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Seven days. I know to so many on here it doesnt seem like much. To me it seems crazy. It use to seem unimaginable. I've noticed some things. I always thought if I ever tried to quit that the entire time I was going to be wanting one...thinking about one....obsessing. I thought that would be every second of every day. It sounded like misery. When I quit on November 1st I coincidentally had gotten sick and so it made it easier because eh cigarettes arent that good when you have a cold. that lasted the weekend then I had work. I found that I didnt really think about it like I thought I would. I was never tempted these seven days to go buy a pack. I had a day or two where stressful things happened and it was hard, so hard, to find something to else to do and I ended up just having to be pissed and letting it fade away just like it would have anyway even if I had had a cigarette. That was hard. Mostly, though, I found myself feeling like I was in another person's body/life. Emotional mess is an understatement at times. not because I wanted one...just because there is so much emotion. Also, as many will agree, smoking is a social thing. I made so many friends over the years that way. Work....almost everyone who smokes talks to everyone else that smokes...thats how you make your friends your first days...or meet people you would never have noticed had a chance to speak to before. It's almost like you share something special with each other and have some kind of bond that makes you auto-friends. Now that I am at my first weekend of not being sick and not smoking I dont know what to do with myself. I'm drinking hot tea and chewing gum. Oh boy.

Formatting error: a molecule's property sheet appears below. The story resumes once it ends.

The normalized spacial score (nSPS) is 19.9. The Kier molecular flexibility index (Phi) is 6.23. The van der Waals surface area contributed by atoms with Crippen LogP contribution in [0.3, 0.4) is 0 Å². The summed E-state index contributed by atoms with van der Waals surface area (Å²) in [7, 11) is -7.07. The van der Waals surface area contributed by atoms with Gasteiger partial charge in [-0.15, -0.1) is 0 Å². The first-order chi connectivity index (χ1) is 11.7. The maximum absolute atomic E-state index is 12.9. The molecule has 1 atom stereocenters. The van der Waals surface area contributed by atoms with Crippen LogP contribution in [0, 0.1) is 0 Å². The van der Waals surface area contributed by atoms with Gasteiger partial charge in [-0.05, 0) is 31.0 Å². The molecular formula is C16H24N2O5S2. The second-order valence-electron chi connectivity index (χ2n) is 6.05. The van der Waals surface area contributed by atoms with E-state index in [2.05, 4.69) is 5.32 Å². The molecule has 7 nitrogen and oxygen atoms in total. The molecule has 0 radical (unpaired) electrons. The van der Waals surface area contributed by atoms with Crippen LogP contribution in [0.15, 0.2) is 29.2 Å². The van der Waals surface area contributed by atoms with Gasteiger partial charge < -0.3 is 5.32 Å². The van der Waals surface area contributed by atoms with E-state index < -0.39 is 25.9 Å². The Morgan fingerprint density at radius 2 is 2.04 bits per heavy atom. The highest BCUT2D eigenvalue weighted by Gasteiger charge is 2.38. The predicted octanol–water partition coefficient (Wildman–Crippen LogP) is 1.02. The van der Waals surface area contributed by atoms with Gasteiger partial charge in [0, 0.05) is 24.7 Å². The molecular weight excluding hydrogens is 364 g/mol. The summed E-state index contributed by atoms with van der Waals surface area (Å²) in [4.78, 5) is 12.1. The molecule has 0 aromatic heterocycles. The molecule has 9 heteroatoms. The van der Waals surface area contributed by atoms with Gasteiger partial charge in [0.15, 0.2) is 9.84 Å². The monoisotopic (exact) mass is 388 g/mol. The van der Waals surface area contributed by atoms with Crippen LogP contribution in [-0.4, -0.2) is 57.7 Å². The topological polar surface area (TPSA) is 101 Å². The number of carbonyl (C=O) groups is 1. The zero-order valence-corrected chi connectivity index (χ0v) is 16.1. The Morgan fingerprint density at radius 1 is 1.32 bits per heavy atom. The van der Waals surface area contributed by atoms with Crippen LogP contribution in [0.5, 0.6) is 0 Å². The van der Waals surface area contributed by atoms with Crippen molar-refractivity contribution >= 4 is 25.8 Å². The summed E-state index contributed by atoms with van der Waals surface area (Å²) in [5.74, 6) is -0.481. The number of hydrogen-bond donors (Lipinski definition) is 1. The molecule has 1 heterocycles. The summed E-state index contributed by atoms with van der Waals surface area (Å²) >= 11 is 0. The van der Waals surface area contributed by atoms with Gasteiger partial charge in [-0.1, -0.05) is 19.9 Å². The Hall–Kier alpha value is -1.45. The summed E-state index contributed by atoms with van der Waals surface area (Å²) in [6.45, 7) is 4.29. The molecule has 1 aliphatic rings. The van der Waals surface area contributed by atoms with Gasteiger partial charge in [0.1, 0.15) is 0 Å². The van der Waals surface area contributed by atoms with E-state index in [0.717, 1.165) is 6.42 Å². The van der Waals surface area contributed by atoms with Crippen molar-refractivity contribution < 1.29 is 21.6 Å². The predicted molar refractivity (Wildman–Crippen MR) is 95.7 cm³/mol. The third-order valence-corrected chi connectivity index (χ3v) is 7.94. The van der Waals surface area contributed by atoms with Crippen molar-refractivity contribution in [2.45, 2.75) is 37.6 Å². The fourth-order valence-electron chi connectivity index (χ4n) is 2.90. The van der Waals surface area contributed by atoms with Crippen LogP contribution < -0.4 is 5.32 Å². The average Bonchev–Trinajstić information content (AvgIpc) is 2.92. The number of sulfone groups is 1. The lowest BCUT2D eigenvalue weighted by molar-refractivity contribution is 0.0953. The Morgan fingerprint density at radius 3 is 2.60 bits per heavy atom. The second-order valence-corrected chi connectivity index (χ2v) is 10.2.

I think I understand something a little bit that I didn't before. When people get out of prison after being in it for a decade or more and they just don't know what to do, they aren't themselves....they have no idea how to function and feel more comfortable in that confined prison that is so familiar to them that they find themselves just wanting to go back to it. This may be the dumbest thing anyone's said/related smoking to.... but I really feel I was in a different life...I was in a prison. A prison with a routine and a certain thing to do in any given circumstance that came up. Then I walked out of the prison. Just like with a real prisoner set free, I know just what I would have to do to land myself back in that world, that place, that would make me feel comfortable and at home. I know it lies just right up the street and costs about 5 bucks....It's right there.... just like that crime someone has to commit to wind up back in that confined comfortable place for them is right in front of them constantly, all day every day.

I know nicotine is a prison. Its a dark place....but it's a place I know so well. And now I am having to get to know a new place. Understand everything in a different way. React to everything in a new way. Look at everything a new way. And it can be so confusing and so overwhelming all at once. As much as it has seemed easier than I thought it would be and built it up to be it is also hard....especially mentally. Especially when that little addict in my head tries to talk to me and I have to attempt to shut him the hell up....and it's so hard to shut him up when you are alone and not around people.

week one down though. Here's to hoping to stay out of that prison.


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QuitTrain®, a quit smoking support community, was created by former smokers who have a deep desire to help people quit smoking and to help keep those quits intact.  This place should be a safe haven to escape the daily grind and focus on protecting our quits.  We don't believe that there is a "one size fits all" approach when it comes to quitting smoking.  Each of us has our own unique set of circumstances which contributes to how we go about quitting and more importantly, how we keep our quits.


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